Name Change. To improve our appeal to the populations that we are targeting, and to more accurately describe our program's purpose, the core group of this initiative decided in October to change the name of the project to Community Environmental Resource Program (CERP).
Personnel Changes. Added to the core group of personnel for this initiative were the following: Arnold Montgomery, Ronald Steinkamp, and John Messmer. Mr. Montgomery and Mr. Steinkamp act as the EMPACT Coordinators for the project. Mr. Messmer acts as the Project Manager.
Core Group Meetings. Regular meetings are held to keep the core members of the project abreast of the program's progress and to help plan strategies for the future. These "core group meetings" are held approximately every 3 weeks.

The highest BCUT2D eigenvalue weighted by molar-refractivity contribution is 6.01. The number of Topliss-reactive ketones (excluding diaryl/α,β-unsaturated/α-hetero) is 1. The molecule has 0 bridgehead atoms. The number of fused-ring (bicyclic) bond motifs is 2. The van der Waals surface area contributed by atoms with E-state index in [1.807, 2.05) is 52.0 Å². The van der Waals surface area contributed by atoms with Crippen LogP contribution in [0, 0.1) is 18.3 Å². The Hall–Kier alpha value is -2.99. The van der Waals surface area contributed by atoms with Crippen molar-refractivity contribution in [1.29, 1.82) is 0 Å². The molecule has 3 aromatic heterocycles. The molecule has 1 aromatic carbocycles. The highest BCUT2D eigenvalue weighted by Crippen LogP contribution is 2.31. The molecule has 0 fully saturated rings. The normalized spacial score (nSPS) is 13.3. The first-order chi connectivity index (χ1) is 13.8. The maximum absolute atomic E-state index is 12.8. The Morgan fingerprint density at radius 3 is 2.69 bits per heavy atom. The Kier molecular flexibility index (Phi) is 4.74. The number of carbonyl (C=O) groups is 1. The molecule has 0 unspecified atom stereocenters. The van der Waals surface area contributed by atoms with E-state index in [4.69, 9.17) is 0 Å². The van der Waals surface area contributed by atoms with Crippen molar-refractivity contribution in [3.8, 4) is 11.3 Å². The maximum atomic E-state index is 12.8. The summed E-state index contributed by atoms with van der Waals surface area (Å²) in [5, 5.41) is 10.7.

Advisory Group. Two advisory groups help the core group monitor the project's progress and provide suggestions. One of these groups, the "Advisory Group," is made up of professionals and regional stakeholders with vested interests in the environmental well-being of the community. A meeting with this group was held in December to help chart out our project's strategy within the community.
Community Communications Council. The second of these advisory groups, the "Community Communications Council," consists of residents of St. Louis and East St. Louis. A meeting with this group was held in March to help us with the Web site design, provide us with advice on our outreach efforts, and contribute to the overall evaluation of the program.